The Neeleys received financial support from the Stone Church, as well as from donations mailed to the Latter Rain Evangel. The Neeleys kept their supporters informed of their missions activities through published missionary letters in the Latter Rain Evangel.[11]

The organization that ordained the Neeleys in 1913, the Church of God in Christ, dissolved when most of its leaders helped to organize the AG in April 1914. The Neeleys, however, did not transfer their ordination to the AG during their tenure in Liberia. They may have been following the example of the Stone Church, which remained independent even while becoming closely associated with the AG. The Stone Church hosted two general council meetings (November 1914 and September 1919) but did not formally affiliated with the AG until 1940.[12]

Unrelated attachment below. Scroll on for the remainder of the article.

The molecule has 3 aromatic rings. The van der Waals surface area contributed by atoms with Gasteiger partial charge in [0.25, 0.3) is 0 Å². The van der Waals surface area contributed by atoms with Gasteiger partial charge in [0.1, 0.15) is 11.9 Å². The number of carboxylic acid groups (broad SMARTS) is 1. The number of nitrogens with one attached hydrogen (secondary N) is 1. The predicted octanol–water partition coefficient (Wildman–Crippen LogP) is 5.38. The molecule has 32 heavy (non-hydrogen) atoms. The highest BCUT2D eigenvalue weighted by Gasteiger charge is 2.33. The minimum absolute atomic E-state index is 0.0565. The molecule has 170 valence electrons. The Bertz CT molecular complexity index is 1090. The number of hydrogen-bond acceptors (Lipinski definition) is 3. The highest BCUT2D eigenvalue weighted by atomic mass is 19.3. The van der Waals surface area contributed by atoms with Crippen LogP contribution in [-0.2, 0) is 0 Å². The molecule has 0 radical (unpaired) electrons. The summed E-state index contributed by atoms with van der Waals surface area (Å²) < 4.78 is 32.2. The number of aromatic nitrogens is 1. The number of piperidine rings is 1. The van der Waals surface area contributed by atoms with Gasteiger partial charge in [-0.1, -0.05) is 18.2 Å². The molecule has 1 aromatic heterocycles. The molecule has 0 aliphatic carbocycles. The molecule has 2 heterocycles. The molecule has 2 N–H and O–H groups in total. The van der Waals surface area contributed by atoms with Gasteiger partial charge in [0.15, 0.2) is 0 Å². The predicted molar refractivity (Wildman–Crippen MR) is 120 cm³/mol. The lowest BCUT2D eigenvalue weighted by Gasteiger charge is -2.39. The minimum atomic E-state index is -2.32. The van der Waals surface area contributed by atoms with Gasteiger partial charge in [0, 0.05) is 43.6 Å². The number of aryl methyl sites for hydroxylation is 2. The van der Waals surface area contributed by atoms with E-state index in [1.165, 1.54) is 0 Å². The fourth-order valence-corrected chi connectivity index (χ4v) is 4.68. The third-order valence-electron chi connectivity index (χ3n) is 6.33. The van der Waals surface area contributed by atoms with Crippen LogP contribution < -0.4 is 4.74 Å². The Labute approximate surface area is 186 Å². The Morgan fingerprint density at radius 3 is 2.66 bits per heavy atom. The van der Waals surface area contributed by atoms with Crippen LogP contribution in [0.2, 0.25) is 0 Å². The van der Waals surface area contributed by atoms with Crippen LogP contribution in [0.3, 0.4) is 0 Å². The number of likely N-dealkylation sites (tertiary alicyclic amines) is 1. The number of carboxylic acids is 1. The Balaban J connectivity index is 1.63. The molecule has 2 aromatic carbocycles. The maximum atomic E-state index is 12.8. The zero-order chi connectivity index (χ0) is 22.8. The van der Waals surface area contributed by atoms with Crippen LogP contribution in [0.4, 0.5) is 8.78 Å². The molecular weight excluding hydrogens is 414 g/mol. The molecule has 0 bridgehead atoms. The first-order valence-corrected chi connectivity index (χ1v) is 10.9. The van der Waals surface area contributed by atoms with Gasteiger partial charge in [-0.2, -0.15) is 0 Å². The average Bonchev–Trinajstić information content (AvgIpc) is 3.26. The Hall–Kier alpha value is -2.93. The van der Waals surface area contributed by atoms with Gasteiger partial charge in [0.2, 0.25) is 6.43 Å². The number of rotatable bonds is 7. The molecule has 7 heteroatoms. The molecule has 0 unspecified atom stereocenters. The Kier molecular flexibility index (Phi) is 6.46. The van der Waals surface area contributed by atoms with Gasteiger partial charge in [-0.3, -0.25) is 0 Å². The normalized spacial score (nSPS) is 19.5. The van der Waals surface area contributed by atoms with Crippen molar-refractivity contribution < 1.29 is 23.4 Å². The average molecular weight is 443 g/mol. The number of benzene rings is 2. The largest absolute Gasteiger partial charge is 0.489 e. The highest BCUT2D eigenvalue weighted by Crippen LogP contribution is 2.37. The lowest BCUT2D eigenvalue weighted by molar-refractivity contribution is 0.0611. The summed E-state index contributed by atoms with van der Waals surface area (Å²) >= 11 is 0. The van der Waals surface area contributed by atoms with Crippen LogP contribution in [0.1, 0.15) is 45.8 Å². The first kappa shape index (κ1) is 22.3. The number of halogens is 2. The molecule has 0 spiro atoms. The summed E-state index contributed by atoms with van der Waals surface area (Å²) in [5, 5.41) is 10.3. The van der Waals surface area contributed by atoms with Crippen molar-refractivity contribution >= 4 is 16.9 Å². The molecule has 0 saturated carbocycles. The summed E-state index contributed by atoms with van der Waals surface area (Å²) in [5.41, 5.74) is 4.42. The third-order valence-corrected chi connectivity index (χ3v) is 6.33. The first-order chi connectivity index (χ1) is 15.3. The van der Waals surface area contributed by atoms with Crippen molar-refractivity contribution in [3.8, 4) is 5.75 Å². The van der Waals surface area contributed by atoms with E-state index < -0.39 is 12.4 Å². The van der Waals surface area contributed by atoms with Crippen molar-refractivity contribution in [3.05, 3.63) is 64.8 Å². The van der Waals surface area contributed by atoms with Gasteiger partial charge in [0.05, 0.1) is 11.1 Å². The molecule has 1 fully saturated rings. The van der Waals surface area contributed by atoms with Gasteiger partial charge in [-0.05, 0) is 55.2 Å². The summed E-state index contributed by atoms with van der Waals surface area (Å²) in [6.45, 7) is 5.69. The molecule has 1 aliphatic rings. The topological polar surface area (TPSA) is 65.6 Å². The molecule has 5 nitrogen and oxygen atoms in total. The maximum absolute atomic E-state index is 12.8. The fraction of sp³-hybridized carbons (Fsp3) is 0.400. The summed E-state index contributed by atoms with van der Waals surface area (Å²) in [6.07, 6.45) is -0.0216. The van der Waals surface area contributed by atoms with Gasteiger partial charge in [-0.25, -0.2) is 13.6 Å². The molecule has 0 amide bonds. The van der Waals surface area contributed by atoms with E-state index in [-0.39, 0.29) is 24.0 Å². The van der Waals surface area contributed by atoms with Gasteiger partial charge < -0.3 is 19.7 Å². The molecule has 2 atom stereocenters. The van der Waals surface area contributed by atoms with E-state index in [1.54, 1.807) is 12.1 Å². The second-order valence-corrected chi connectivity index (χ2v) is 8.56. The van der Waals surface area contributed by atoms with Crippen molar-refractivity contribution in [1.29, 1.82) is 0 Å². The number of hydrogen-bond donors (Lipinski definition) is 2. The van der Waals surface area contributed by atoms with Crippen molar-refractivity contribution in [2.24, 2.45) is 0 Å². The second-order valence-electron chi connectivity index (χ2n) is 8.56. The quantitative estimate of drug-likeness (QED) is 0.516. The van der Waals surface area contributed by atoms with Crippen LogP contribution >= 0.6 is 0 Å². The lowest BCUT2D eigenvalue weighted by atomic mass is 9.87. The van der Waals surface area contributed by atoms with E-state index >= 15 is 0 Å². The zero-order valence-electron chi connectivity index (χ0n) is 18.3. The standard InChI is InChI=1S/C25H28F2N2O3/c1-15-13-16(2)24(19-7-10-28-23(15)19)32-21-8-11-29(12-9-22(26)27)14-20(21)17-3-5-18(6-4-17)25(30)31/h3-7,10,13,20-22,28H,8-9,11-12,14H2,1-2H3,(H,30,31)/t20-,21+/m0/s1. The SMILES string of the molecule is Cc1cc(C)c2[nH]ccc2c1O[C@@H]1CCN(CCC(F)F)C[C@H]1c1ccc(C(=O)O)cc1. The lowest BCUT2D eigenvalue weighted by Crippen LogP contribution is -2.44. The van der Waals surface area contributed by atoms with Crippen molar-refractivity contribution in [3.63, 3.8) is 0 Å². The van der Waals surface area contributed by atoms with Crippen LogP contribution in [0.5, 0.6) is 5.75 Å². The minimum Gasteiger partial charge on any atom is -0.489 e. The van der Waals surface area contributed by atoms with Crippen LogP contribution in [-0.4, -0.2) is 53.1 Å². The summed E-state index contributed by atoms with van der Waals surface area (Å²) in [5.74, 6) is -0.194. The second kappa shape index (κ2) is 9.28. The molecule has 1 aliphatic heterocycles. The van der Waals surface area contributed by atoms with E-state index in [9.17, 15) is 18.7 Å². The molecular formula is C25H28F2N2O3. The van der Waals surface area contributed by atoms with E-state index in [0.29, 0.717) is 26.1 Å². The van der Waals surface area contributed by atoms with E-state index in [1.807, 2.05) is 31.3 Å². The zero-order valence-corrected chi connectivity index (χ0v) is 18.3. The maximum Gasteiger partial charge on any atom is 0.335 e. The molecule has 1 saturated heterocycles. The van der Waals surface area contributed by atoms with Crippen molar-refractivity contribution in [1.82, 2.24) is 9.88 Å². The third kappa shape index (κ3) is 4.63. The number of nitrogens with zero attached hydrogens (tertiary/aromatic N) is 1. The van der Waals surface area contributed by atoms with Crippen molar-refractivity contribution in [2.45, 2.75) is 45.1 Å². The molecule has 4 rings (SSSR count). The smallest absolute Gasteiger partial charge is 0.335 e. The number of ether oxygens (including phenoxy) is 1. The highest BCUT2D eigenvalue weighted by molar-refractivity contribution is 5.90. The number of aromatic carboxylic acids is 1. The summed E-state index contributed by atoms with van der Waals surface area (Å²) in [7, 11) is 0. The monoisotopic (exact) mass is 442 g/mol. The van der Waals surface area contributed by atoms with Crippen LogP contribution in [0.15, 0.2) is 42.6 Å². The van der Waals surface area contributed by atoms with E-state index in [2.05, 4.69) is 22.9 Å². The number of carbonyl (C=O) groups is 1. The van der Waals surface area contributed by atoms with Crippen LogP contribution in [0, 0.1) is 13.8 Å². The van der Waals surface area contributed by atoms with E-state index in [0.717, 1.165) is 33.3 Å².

The Neeleys returned from Liberia to Chicago in the summer of 1919. Soon after their return, the Neeleys attended the September 1919 general council, which was hosted by the Stone Church. The following year, in May 1920, the Neeleys received AG credentials as evangelists from the Illinois District, endorsed by Hardy Mitchell, pastor of the Stone Church.[13]

According to an article in the Latter Rain Evangel, the Neeleys became active in ministry at the “Colored Mission on Langley Avenue.”[14] This mission was probably the Pentecostal congregation started by Lucy Smith, an black Baptist woman who was baptized in the Holy Spirit in 1914 at the Stone Church. Smith began her ministry in 1916 out of her apartment and a small flock developed, which organized in the 1930s as All Nations Pentecostal Church.[15] According to Isaac Neeley’s ministerial file, he served as an associate pastor in 1923, presumably at Smith’s mission. When the Neeleys felt called to return to Liberia later in 1923, he directed correspondence to be sent to Lucy Smith.[16]

The Neeleys received AG missionary appointment to Liberia in 1923. Isaac suffered a stroke on December 7, 1923, and died on the following day, shortly before their planned departure.[17]

An article in the Latter Rain Evangel lauded the fallen missionary: